Universities worldwide are confronted with diminishing growth in public funding (e.g. Japan is decreasing by 1% per year), and they are being forced to adapt by raising funds from private sources. But, as the above figures indicate, they probably can’t count on a commercialization bonanza in the foreseeable future. However, they must take steps to make the difficult transition by changing their academic mindsets and moving towards becoming more firm friendly and solutions-oriented.
Industry is also changing its approach to innovation. With ever-increasing pressure to focus internal R&D activities on short-term payoffs, many companies are beginning to pursue their long-term strategies through collaborations with universities. As a result, new partnerships are emerging that will ultimately change the roles of both.
A growing number of companies are thus making changes in the ways they do their current business or plan their business development activities, as a result of inputs from universities. Following are examples of some of the activities that companies are pursuing:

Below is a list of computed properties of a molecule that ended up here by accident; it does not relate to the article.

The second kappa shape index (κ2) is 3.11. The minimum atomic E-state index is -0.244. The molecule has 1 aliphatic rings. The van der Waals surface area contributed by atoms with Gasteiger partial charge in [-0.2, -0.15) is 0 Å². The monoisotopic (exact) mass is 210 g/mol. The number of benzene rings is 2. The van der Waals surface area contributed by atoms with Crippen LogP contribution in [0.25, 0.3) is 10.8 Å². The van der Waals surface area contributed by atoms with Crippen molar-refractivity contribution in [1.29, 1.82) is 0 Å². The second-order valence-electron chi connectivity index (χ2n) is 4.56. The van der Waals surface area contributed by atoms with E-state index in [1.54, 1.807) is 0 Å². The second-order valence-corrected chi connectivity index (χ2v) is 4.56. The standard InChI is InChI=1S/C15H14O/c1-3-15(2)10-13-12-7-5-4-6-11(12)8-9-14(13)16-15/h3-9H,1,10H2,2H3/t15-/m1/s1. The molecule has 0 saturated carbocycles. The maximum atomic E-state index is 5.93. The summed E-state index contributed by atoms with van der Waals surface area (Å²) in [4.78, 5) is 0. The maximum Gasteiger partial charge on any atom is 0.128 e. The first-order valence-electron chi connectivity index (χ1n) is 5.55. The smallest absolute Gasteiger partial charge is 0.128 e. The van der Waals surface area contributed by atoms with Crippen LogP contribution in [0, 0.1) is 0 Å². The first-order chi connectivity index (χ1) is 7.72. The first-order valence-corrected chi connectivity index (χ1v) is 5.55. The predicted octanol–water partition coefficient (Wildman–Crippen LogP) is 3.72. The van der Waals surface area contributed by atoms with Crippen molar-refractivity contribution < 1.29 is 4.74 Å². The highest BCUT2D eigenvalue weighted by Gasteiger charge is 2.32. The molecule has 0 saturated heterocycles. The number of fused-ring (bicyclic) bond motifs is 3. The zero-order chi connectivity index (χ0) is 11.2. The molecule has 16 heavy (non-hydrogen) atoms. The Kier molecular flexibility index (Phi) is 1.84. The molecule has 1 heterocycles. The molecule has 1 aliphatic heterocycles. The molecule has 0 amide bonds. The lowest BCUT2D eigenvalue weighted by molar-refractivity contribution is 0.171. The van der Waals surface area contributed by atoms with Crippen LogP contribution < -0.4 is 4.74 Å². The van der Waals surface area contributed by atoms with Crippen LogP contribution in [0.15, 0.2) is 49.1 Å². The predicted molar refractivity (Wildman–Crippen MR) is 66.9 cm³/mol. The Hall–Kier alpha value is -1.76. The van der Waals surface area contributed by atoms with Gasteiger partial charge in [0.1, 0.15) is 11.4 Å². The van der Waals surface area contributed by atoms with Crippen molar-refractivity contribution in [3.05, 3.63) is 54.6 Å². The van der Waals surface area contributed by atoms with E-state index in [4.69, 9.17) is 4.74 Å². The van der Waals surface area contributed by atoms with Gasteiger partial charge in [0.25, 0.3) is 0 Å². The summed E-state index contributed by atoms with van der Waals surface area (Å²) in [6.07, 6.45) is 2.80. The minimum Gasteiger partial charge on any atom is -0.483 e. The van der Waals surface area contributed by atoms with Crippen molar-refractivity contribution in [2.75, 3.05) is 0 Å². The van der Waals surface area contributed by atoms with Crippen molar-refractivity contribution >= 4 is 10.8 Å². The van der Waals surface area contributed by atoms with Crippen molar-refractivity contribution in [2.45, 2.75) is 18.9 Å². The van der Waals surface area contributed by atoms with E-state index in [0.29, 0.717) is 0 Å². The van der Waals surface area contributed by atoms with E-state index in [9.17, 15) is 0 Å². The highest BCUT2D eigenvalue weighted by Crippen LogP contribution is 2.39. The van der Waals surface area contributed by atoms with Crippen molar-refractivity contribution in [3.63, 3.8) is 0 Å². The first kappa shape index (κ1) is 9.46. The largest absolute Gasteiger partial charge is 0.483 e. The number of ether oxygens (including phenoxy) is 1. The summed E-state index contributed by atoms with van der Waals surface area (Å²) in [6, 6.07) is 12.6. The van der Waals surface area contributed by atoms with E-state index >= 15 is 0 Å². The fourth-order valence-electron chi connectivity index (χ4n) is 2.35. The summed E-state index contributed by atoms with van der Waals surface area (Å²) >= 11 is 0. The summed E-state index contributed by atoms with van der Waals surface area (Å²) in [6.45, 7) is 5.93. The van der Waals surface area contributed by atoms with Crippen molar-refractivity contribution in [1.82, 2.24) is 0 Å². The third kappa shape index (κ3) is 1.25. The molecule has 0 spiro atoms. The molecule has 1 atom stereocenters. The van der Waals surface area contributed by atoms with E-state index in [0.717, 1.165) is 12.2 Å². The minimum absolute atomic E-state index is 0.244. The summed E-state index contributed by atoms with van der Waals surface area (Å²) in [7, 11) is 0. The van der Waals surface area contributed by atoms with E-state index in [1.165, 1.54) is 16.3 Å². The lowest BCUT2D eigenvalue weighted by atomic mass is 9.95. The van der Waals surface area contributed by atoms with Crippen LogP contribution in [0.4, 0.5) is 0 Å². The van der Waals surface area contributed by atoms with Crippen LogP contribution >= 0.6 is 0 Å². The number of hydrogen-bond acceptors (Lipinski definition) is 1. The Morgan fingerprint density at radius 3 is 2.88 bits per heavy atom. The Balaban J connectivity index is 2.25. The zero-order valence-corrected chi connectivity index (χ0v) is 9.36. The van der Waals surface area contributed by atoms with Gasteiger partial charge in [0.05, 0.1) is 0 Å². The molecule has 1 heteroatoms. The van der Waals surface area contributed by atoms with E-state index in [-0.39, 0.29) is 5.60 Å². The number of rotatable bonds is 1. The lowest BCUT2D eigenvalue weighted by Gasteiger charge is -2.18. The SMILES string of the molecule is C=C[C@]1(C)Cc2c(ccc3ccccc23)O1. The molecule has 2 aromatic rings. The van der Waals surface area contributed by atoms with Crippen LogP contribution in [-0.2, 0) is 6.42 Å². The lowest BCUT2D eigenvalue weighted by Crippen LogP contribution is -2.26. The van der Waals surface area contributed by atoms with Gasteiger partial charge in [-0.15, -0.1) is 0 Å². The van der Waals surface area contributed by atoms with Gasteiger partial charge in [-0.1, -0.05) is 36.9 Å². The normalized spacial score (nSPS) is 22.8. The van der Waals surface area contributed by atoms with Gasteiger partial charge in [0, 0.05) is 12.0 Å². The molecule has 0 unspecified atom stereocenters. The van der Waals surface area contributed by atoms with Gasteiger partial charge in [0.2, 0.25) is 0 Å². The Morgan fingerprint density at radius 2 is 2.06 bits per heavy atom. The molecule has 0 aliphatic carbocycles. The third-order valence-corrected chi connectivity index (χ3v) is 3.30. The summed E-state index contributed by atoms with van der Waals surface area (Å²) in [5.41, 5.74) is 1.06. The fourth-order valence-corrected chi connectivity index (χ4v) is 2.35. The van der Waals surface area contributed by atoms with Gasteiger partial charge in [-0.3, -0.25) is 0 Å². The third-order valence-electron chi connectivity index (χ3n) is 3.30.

Once a company has defined its business development objectives, it must identify those institutions with which it should engage. It is important for firms to make sure China and India are on their radar screens, as universities in these countries are emerging as strong contributors. Firms must have the wisdom to take advantage of what these, and other universities, have to offer.
Every year, the 40-staff start-up, HiFiCom (disguised name) in Copenhagen, welcomes 20 graduate students from a local engineering school. Managers from the company also do sessions for the Master’s course, which enables them to spot good candidates to work with the company on their Master’s thesis. A few of these students are hired, and as a result of the constant flow of fresh talent and their ideas for new commercial offerings, the company has been growing steadily.
HP has more than 100 collaborations with universities worldwide. Many of these are with leading Chinese universities, such as the U. of Beijing and Tsinghua. Collaborative research is often focused on difficult issues, often related to long-term research. Even though the projects are often peripheral to HP’s business, they frequently result in the modification of the business development plans of specific business units.